ChrisPSR: Most of your answers were already pre-emptied in my request for help. You obviously do not understand prototypical nor model rail and in these instances it would be better if you left the subject alone.

You might, then, be surprised to learn that Robin 2 has built radio controlled, battery locomotives in 'N' gauge. With your attitude, I'd be surprised if anyone else bothered to answer you.

ChrisPSR: Most of your answers were already pre-emptied in my request for help.

Pre-emptied?

An optical sensor from a mouse would work if you could figure out the optics needed to get the focal distance correct. Google “optical flow sensor” for leads.

ChrisPSR: Most of your answers were already pre-emptied in my request for help. You obviously do not understand prototypical nor model rail and in these instances it would be ibetter f you left the subject alone.

DCC., pcb's are very expensive; easily 'blown up' ask ANY user, often in difficult to get at locations; use minute components & are quite beyond the manipulation by most amateur electronics hobbyists and absolutely outside my sphere unless a diode spur is being thought of which I could accept end engineer.

Perhaps that makes two of us, then. My attempt at assistance was made in good faith and in a good humour.

You don't need to poke around in the DCC chips - the data that is sent to them can be picked up from the track and decoded by an Arduino (which I have already done). (After all, that's what the Locos do).

...R

Hi, I think ChrisPSR wants to build a SPEED TRAP, that is so that not even his fellow model railway operators know its there. Then he can be the big fat controller and tell thomas that he shouldn't be speeding. Possibly make it portable? You cannot monitor the DCC signals because each loco will have a different speed depending on motor gearing and load for a given throttle position. ChrisPSR, what scale? Tom....... :)

TomGeorge: You cannot monitor the DCC signals because each loco will have a different speed depending on motor gearing and load for a given throttle position.

I had assumed the OP wanted something for his own or his club's layout and would have access to the data for each loco. It would be simple to run each loco between points timed with a stopwatch and relate the measured speed to the DCC throttle setting.

If you want a portable system maybe you could build the equivalent of a police radar speed gun using a PING sensor?

...R

ChrisPSR: How can the speed be recognised in the most secretive of ways

It shouldn't be hard to put a speed sensor on the train itself, and I would have thought this was the obvious approach if you wanted the train to control its own speed accurately. I have no idea what DCC does but I'm sure by now somebody has thought of providing closed loop speed control and perhaps these DCC systems do it. If you want something separate from the train to just measure the speed at a single point, perhaps you could use a pair of LDRs under the track to detect when a train passes overhead and do a distance/time calculation.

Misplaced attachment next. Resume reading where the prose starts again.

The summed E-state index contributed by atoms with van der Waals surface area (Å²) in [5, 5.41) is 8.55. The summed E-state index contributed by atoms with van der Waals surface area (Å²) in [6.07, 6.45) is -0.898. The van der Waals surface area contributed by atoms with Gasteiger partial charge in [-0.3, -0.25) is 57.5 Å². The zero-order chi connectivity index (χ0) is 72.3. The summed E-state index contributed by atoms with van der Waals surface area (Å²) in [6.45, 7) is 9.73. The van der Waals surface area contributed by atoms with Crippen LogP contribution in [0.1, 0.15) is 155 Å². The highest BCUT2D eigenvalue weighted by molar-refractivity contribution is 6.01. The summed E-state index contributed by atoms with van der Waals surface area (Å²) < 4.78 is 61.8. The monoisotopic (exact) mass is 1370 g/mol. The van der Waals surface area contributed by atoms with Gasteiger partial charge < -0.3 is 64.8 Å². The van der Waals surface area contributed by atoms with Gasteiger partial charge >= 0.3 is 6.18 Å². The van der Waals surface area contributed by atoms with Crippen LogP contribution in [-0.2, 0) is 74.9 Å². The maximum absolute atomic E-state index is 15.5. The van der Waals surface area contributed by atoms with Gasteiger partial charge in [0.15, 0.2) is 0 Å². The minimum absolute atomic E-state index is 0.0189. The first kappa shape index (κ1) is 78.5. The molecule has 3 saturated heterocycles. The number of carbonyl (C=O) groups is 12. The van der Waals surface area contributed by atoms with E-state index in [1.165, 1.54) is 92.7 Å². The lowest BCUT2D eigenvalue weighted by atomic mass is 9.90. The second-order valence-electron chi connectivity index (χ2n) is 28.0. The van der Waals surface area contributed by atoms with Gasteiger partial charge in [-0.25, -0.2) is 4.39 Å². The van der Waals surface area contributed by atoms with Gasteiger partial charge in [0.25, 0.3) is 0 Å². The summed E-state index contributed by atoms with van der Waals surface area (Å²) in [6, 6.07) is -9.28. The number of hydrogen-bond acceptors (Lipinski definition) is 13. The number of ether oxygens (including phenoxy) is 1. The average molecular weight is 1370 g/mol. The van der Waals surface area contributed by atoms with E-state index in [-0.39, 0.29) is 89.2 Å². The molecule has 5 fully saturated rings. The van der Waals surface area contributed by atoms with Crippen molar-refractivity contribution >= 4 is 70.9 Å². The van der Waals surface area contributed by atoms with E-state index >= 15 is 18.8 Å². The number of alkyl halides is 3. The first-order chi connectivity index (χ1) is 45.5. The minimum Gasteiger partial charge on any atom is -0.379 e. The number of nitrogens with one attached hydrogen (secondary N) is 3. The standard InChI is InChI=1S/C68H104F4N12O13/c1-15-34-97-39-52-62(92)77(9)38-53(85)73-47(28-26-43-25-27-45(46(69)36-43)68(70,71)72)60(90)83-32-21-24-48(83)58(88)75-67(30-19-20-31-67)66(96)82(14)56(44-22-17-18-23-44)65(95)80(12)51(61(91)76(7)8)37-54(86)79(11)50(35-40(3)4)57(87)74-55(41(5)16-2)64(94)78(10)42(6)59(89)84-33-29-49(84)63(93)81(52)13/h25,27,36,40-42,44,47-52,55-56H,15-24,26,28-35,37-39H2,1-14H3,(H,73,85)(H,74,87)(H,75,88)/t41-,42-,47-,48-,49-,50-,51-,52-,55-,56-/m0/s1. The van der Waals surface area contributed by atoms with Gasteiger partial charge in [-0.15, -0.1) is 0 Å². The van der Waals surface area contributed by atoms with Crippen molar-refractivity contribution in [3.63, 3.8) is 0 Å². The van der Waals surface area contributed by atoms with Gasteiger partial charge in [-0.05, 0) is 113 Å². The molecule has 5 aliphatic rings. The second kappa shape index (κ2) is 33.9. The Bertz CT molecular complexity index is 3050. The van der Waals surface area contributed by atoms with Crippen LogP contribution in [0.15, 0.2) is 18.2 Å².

Hackscribble: Hello ChrisPSR

I wish to make what in simple terms is called a speedometer because in prototypical rail modelling speed restrictions are a necessity of both diagram [journey] timing and pure track safety.

Are you seeking to measure continuously the speed of all locos on the layout wherever they are? Or just the speed of a loco as it passes a fixed measurement location?

What do you want to do with the measured speeds? How will it be displayed or processed?

And the locos will not be DCC, correct?

Regards

Ray

Hi Ray, and thanks for your interest. This question has I know got off to a bad start but it is of great interest to many and I sincerely hope that it can recover as it would be a shame not to reach a conclusion which I am sure is out there but as yet dormant.

To understand the problem it's fairly important to understand DCC., to some degree which you don't confirm or deny so I hope that I do not imply in this response that you should 'suck eggs', but to answer your queries and the other guy who quite correctly wrote "Insert Quote Hi, I think ChrisPSR wants to build a SPEED TRAP..................*/

So: The speed is to be measured over as short or longer distance as required with an accuracy of say + or - 10%. Remember, in 00 gauge as an instance, we are dealing with an object 1/76th of the prototypical size. The knowledge would be used primarily by the driver to comply mainly with 'trackside' instruction as on an incline or radius, and not provided as by a little Hitler but purely to imitate prototypical surveillance and safety. Maybe later it could be used to automatically slow or accelerate an engine/diesel-tractor but the first thing, I believe, is to be able to recognise the speed.

I understand DCC., but not fully. The messages are received through the rails/railway-lines to the engines motor by way of pwm., through a consistent uncontrolled 12 - 18volt 1500mA supply and I fancy that this could be a starter but various engines require different pwm., for the same speed so pwm., and so pwm., can not be solely utilised.